To say that the mission of the college has been achieved is to imply that the work of feminism is complete, at least in university contexts. We do not believe that the College, a proudly feminist organisation, necessarily meant to imply this. However, just recently we have seen rampant sexual violence across campuses globally, a number of scandals involving sexual and racist harassment here at Cambridge, and the persistence of inequalities in pay and status between men and women in academia. Many of our sisters worldwide continue to struggle, to fight for equal rights and to be denied access to education. It is clear that, as the various ‘decolonise’ movements and working groups across Cambridge (and universities worldwide) continue to do their good work and look for support from departments and colleges, intersectional activism and ideas remain prevalent. We do not believe our work as women, as feminists, as activists, is ‘done’.

“To say that the mission of the college has been achieved is to imply that the work of feminism is complete, at least in university contexts”

Moreover, supporting students from marginalised backgrounds means directly, actively, and relentlessly pursuing real access initiatives and putting money where it matters. That’s something which is potentially impossible with a financial situation so dire that it has necessitated the admissions policy change. We believe that this policy shift should not be hailed as a ‘progressive’ endeavour, but rather, as an unfortunate necessity. We therefore encourage the College to offer more detailed plans on their ideas for supporting marginalised students, and open these to student and alumni feedback.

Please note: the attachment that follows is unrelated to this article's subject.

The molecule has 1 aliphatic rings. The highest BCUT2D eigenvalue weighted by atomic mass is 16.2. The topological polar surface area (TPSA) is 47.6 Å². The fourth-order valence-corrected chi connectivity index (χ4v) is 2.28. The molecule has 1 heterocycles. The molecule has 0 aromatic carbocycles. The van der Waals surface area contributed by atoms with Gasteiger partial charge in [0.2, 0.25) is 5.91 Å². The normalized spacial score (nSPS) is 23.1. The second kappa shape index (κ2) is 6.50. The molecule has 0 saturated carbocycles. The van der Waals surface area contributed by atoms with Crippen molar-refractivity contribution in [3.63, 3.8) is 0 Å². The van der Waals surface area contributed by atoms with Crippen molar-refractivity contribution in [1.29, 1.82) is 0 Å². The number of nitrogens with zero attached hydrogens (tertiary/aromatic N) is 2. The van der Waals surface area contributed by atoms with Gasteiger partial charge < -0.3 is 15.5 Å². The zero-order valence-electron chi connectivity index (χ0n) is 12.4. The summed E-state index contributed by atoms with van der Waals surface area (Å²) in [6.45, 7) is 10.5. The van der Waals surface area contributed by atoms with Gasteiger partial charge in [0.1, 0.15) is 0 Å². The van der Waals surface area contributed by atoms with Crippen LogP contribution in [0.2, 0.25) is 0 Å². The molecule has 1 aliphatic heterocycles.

Ultimately, if the College’s existence and financial stability depends on a policy change, so be it. We both love Lucy Cavendish College, and want nothing more than for it to persist and thrive. But this is a change that comes with consequences, and could risk damaging an ethos and environment that has been decades in creation. Thus, as Lucy Cavendish prepares to implement the change, it must continue to grow as a college with the right support, better recruitment and media, and a stronger focus on the betterment of the college with respect to student wellbeing.


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It is impossible to see this change as anything more than an regrettable and retrograde step, and it must be followed by a renewed commitment to progressive and feminist values, principles which the college should continue to uphold and represent. Ultimately, we implore all colleges to remember that students (prospective, current, and alumnae) are their most important stakeholders.